The foods on offer from China’s diverse provinces are eye and mouth-watering, served up in enticingly named restaurants. Lost Heaven features Yunnan cuisine; Crystal Jade specializes in Cantonese dim sum; Guoyuan has super spicy Hunan

dishes on the menu. All this is an increasingly cashless society. Even the few street beggars can accept a contribution through WeChat the ubiquitous, multipurpose messaging app.

Shanghai hums to the tune of a global future, rooted in a colourful history of welcoming peoples from anywhere and everywhere.

Like Russian dolls, new cities rise up annually within the megalopolis, each larger than a combined Birmingham, Manchester and Leeds. I visit four schools in the new urban developments to glimpse China’s dazzling educational frontiers.

Where once the Chinese middle class sent their children to famous boarding schools in the UK and US, now those distinguished brands have come East, spawning hundreds of local for-profit and not-for-profit competitors. To meet the demands of the exponential growth in international and bicultural schools, Shanghai and Bejing alone need an additional 100,000 English speaking teachers over the coming decade.

The medium of instruction in lessons alternates between English and Chinese, frequently blending the two: humbling bilingualism at work and play. The country’s thoughts, culture and traditions properly lie in the core curriculum, just as they do in India and Arabia.

A student-led assembly invites teachers to share extracts from their favourite books in English and Chinese. The Principal is welcomed to the microphone to present a few prestigious awards won by students in recent pan-Asia competitions. In turn he challenges students to speak ‘English only’ on the corridors in the run up to the exam season. British and American English compete for students’ head-spaces. The anglophile, bilingual Head of Maths tells me she speaks fluent Chinglish and demonstrates in style.

Cambridge IGCSE reigns supreme in these impressive schools where student attainment is high, where IB scores are at their global best, where the students are MIT, Yale, Zurich and Oxford bound. I reflect on the political mugging of IGCSE in England. 

And Shanghai Mathematics is self-evidently in operation here, a reminder that context is everything, that a curriculum model cannot be readily imported in the way naïve UK politicians have contested.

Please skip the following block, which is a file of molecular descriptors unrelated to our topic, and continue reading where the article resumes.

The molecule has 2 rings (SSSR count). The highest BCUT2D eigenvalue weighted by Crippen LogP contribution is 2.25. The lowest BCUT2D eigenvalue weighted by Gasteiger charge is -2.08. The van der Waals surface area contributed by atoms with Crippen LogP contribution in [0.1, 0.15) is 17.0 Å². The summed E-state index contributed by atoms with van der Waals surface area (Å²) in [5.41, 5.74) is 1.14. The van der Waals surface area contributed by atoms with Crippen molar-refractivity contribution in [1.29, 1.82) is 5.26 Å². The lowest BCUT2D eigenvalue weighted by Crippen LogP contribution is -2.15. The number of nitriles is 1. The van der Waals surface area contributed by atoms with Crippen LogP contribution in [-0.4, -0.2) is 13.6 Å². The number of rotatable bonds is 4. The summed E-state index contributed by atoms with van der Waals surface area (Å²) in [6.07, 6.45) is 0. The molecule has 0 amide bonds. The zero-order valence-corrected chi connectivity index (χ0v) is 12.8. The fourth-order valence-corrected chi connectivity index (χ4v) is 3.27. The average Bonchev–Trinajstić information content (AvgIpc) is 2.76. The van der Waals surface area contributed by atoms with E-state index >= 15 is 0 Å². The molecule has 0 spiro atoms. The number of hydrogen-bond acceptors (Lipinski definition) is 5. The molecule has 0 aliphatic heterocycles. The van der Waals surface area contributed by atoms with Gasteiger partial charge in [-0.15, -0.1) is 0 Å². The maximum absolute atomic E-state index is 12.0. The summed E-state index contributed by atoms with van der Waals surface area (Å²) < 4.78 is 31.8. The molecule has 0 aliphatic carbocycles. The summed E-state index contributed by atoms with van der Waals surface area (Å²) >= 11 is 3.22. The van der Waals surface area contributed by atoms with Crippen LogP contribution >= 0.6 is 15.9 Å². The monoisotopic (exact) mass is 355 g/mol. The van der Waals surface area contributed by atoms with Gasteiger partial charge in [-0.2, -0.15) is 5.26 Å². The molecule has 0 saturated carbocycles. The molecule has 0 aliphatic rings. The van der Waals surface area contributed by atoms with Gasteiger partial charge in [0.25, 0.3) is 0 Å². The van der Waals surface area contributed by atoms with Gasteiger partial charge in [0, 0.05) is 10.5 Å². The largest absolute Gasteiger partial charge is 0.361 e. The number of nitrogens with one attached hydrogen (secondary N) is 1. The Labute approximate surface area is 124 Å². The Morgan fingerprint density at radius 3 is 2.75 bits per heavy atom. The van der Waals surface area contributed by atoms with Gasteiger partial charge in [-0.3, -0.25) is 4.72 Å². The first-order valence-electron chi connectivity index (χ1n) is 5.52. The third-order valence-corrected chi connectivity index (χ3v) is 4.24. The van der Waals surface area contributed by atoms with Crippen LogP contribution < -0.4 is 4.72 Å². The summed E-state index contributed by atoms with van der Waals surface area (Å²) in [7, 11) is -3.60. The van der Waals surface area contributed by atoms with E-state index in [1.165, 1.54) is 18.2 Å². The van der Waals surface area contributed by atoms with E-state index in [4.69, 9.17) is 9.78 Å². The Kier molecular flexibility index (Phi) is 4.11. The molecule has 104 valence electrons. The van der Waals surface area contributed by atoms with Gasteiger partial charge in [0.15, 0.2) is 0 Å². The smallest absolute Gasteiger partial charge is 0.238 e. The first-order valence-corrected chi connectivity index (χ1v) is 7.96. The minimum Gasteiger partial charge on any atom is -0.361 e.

In another school I encounter The Brain and The Oxygen Bar, attractive airy spaces for independent study. A number of classrooms have smart sofas and bean bags in part of the room, enjoyed by small groups of senior students to peer mark essays and plan oral presentations. QR codes are posted on doors for students to offer feedback to teachers and BYD (bring your own device) is embedded practice.

The co-curricular programme in a fourth school takes your breath away. Recent months have welcomed a world-class harpist, an international choir, national poets and artists of distinction. British leaders are pioneering an innovative, bilingual ‘head, hand, heart’ curriculum, fusing the best of Western and Eastern cultures for the 2 – 18 age range. And tasty lunch menus are something else: stirfried baby cabbage, pickle and egg soup, sautéed duck fillet and pepper.

The education market booms like a Californian gold rush. Entrepreneurs are in their element, Supermarkets proclaim Kumon Math, Saturday schools, tutoring agencies, university crammers. Education, anywhere and everywhere, is the investment the current generation makes in the next. In Shanghai there is no mistaking that imperative.

Teeming, urban China – through its young people – thoughtfully, optimistically modernizing without Westernising. The long march of the Silk Road continues.


Marvellous Mums and Marvellous Me Celebration